A Class Act

Something struck me with the death of the glorious Paul Newman recently. I’m reading a Steve McQueen biography and every time I mention it, someone says something about Newman. The two icons are inextricably linked in people’s collective Hollywood consciousness. They seem to sum up perfectly a sense of Americana, celebrity and classic Hollywood stardom. This is, I suppose, fair enough. They were both of a similar era, both blonde with famous baby-blues, both highly entertaining and watchable actors, and both -without doubt – absolutely beautiful looking men.

But there the similarity comes to an abrupt halt and what hit me was that, looking closely, their separate experiences are like a mutual microcosm of class differences. I’m not going to say that every difference between Newman and McQueen is down to class, but their example offers a good pop-sociology/psychology glance at illustrating the differences between class struggles, social mobility, childhood experience, relationships, and even death.

McQueen had it really tough growing up. Really tough. He never knew his dad, and his struggling mother Julian descended into a life of alcoholism and semi-prostitution. McQueen would be teased for in school for her reputation. But he hardly ever went to school anyway. They were piss-poor in a small-time dirt-town in Indiana. When his young mother couldn’t cope he was shifted to grand-parents and later a grand-uncle in Missouri. He was dyslexic and partially deaf. Always the ultimate outsider, throughout his childhood and teenage years he moved from place to place to place. His long list of jobs included a stint in the Marines and working as a towel boy in a brothel.

His various male role models beat and ragged on him constantly, and it is even thought he was sexually abused by one or more of his mam’s boyfriends. He never forgave his mam for his hard-knock childhood. He battled demons till his death which were surely born back in those rough days. But by his mid-twenties in New York McQueen had trained as an actor, and by his early thirties he was one of the most recognisable faces in the world. All the guys wanted to be him and all the girls wanted to….you get the idea.

Newman on the other hand grew up in a middle-class family from a nice suburb of Cleveland. His mam and dad did ok, and loved each other. They owned a sports goods shop and both worked together with help from the kids. They weren’t exceptionally well-off but they were fine for money. Newman went to school and then to College and ended up at Yale University to study drama. He was in the Navy for a while, and also- like McQueen- ended up in Lee Strasberg’s Actors’ Studio in New York in the 50’s. The rest, as they say, is Hollywood history.

Newman’s first marriage lasted ten years, respectable enough by Hollywood-standards. And then he met his second wife Joanne Woodward, and stayed with her for the best part of fifty. By all accounts he was faithfull to Woodward for all those years. Quite an achievement for a gorgeous Hollywood hunk. He famously once said of infidelity, ‘why go out for a burger when you can stay home for a steak’. McQueen loved burgers.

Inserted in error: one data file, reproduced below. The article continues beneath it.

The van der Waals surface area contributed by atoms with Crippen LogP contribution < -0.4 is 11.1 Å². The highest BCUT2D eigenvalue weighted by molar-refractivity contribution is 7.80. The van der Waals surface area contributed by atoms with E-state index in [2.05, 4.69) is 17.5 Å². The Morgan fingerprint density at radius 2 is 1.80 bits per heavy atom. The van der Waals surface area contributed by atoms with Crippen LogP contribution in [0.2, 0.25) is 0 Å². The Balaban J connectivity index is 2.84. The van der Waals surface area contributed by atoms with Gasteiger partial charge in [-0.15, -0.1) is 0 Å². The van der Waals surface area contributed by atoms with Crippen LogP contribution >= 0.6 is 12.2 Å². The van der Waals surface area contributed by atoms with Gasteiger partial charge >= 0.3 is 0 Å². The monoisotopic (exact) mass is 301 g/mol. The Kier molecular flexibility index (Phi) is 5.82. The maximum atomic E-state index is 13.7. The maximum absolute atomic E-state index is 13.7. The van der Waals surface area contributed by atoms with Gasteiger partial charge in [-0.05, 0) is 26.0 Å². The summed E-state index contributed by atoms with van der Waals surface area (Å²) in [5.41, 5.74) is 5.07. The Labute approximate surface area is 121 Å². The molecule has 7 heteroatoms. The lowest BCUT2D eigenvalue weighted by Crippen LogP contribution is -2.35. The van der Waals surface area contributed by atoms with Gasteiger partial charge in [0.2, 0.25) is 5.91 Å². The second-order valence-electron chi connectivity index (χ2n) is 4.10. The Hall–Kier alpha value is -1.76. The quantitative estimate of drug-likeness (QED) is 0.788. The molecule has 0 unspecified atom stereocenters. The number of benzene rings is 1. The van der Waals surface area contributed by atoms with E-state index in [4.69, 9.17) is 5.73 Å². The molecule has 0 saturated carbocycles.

For McQueen the negative effect of growing up poor, without decent adult support and with very little love or education, was huge. You can laugh about his notorious sexual exploits, but he never managed to be faithful to any of his three wives. At times he would have multiple women, many times a day. Often under his wives’ noses. His second wife was still married when their affair started. He never really trusted women and always sought approval from men; he was happier with his ‘normal’ biker friends than other actors, for example. He also got violent and beat the mother of his two kids. He thought a wife should stay at home, give up work and put up with his often volatile behaviour. He tried to fill his social unease with drugs, alcohol and speed racing. With a 60-a day ciggie habit and wearing asbestos-padded racing gear regularly, McQueen eventually died of cancer aged just 50 in 1980.

Newman was a stable, faithful, socially-aware and self-assured man. McQueen a cocky and paranoid contradiction who was equally a loyal friend and passionate lover.

But then to their similarities. Both McQueen and Newman were huge petrol-heads, they loved and lived for fast cars and motorbikes. They were also both incredibly generous philanthropists. McQueen gave hundreds of thousands to (particularly) kid’s charities, and made regular visits to his old Boys Republic dorm and children’s hospitals. McQueen never told anyone about his charity work, and alot only came to light after his death. Newman set up a food company and donated all profits to charity, culminating in hundreds of millions of dollars to this day. They were both caring and devoted dads. And, of course, their distinct life experience gave them a unique ambitious drive to be a famous Hollywood star.

So, both men will probably be remembered in the same breath for a long time. But it’s interesting to think that the class in which they began led to one being an untrusting, paranoid ‘shit’ (his nick-name was ‘Steve-the-shit’ on many film sets), who always needed attention and approval but at the same time had a huge heart and sincere love for ‘real folk’ and close friends.The other was a devoted husband with an affable flair, good education and confident manner. One depended on pot, beer, cigarettes, cocaine and other substances, while sleeping with young groupies at the drop of a hat. The other was faithful to one woman for fifty years. One lived to 50, the other to 83.

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